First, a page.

The need for “good teachers” has never been more apparent in our school systems. A non-effective teacher on average will cover only fifty percent of the required curriculum in one school year; alternatively, an effective teacher is capable of covering one hundred and fifty percent meaning in one school year, students achieve about one and a half year’s worth of learning from the strongest teachers and only about half a year from the weakest. Unfortunately, there are no incentives for good or effective teachers and no consequences or bad or ineffective teachers. Evidence that the most experienced teachers may not be the most effective teachers should prompt policy re-examination. If a teacher’s effectiveness as an educator is not being taken into account, students are ultimately paying a price increasingly more detrimental to the nation than reducing the nation’s teaching force. The concept of tenure, although beneficial to effective teachers, can be considered evil when applied to mediocrity. Tenure makes no distinctions between effective and lazy work and offers the worst teachers the same rights as influential teachers and guarantees a job for life. The required assets for improving the education system have been explored and introduced by individual reformers but unfortunately, met with extreme prejudice.

Michelle Rhee is a very charismatic but controversial individual in the reform against poor education. Considered to be one of the leads in educational reform, Rhee has always had one motto: put students first. In 2007, she was assigned the Chancellorship of the D.C. public school system and immediately began to create a tidal wave of reform. Instilling on the educational system that children require the skills and knowledge demanded to compete in a global environment. During her term, becoming the most discussed reformer, she fired every objectively bad teacher and the principals that inherently protected them and their jobs. She closed failing schools, stirring up major debates, and confronted the teachers’ union. She decided that children needed to receive the education they deserved, and in turn began to clean house of ineffective leadership. As an influential reformer, Rhee understood that this would be her downfall but continued to push for educational improvement and reformation. The trials and consequences of pushing for controversial school reforms will always be apparent because there will always be those individuals or organizations who will impede accomplishment for selfish reasons. There are currently several individuals and organizations pushing for the recognition of fantastic educators and the absolution of bad teachers. Economic growth has raised the value of education and increased the importance of high quality and effective education. The goal is a successful improvement of the teaching and learning in schools nation-wide.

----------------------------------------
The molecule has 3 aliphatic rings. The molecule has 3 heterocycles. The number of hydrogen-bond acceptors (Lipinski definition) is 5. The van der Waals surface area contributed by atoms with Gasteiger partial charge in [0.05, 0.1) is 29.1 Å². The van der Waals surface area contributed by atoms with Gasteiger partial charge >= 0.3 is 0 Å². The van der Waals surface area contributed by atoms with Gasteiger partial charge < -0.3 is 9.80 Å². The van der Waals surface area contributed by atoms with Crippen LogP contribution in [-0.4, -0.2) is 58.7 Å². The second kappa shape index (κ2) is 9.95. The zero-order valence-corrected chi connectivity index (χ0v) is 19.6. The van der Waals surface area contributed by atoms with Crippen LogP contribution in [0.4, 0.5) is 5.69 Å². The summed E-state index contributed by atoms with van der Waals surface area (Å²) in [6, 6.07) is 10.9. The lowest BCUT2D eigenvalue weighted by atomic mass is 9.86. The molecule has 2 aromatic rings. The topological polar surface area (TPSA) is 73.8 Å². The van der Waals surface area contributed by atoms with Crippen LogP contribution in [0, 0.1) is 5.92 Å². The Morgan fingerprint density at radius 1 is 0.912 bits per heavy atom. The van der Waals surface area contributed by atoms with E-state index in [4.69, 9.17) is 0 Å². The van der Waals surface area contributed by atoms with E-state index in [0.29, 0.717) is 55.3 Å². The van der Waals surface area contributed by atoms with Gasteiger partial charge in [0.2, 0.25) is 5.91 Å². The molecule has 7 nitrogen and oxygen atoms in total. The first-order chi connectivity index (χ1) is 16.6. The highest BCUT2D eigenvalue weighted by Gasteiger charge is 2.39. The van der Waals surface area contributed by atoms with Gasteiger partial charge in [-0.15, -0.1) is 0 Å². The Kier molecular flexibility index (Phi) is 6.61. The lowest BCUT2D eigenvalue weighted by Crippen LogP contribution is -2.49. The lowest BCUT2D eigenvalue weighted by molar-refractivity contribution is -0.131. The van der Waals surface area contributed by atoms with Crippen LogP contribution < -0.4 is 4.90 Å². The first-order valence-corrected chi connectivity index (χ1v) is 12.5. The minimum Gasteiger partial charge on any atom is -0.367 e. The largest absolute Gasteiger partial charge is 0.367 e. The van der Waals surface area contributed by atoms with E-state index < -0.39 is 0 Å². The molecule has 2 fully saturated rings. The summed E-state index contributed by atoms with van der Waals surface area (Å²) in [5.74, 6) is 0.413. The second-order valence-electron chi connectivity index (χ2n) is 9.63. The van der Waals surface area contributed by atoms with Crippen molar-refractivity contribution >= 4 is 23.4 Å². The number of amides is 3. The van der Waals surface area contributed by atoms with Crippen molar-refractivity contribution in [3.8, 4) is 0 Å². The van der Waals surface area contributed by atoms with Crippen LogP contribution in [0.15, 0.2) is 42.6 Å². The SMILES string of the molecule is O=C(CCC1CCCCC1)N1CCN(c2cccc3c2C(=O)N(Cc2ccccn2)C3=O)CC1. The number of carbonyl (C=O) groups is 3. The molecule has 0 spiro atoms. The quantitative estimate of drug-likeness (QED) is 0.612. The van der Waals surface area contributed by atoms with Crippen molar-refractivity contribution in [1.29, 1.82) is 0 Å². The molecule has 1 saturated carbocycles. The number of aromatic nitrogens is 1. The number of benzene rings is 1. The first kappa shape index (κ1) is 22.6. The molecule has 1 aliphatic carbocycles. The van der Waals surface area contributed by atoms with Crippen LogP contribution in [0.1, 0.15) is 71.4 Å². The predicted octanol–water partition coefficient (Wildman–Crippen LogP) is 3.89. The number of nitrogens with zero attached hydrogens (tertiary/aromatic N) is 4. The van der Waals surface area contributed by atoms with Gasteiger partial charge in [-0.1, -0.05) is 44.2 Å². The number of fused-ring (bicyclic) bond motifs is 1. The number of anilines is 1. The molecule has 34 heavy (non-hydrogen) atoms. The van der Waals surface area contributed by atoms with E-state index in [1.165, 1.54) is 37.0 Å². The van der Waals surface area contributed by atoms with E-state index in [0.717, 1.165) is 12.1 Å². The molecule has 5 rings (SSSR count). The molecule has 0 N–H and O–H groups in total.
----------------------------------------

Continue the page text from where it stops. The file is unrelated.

The concept of reform based on school choice has not led to substantial improvements in the educational system. What separates the current reform from others is the degree of which millions of American students are suffering, dropping out, or being labeled as failures at an early age. Our children’s futures depend on good and efficient teachers. In every other career field, employees are acknowledged for exceptional contributions and teachers/educators should be no different. The success of our students depends on the success of our educators and should not be determined solely on zip codes. Students are assigned to public schools based upon location and this forces far too many children forced into chronically failing educations when every student should have equal access to excellence in education. There are reformers every day pushing for excellence and equal educational opportunities. The future depends on this. The required assets for success begin with the educational system and those governing the statutes of academia. Educators should have the recognition for excellent leadership and alternatively the exposure for weak and insufficient educational skills. The supply and demand for education in our country needs to be re-examined and repaired with haste. Not only will our children face economic challenges for which they will not have the tools to succeed, but also they will be forced into economic change that requires the American jobs currently available for the students of tomorrow to be ripped from their hands and placed into other countries’ power for lack of educational equivalence. Teaching is an art that requires full dedication because without teachers, the world cannot benefit from the likes of doctors, lawyers, etc. We place our children’s futures in the capable hands of educators every day in order to prepare them for the economic whirlwind that beckons at the world. The concept of preparing children to fail is outrageous and no individual who does not have the heart to teach should be allowed in the profession. Good teachers are the heart of success and must be acknowledged. Educational reformation in America’s school system is crucial to the future success of America. We must keep and praise effective teachers and on the other hand, dismiss those who will not be a benefit to the growing and thirsty minds of our nation’s future leaders.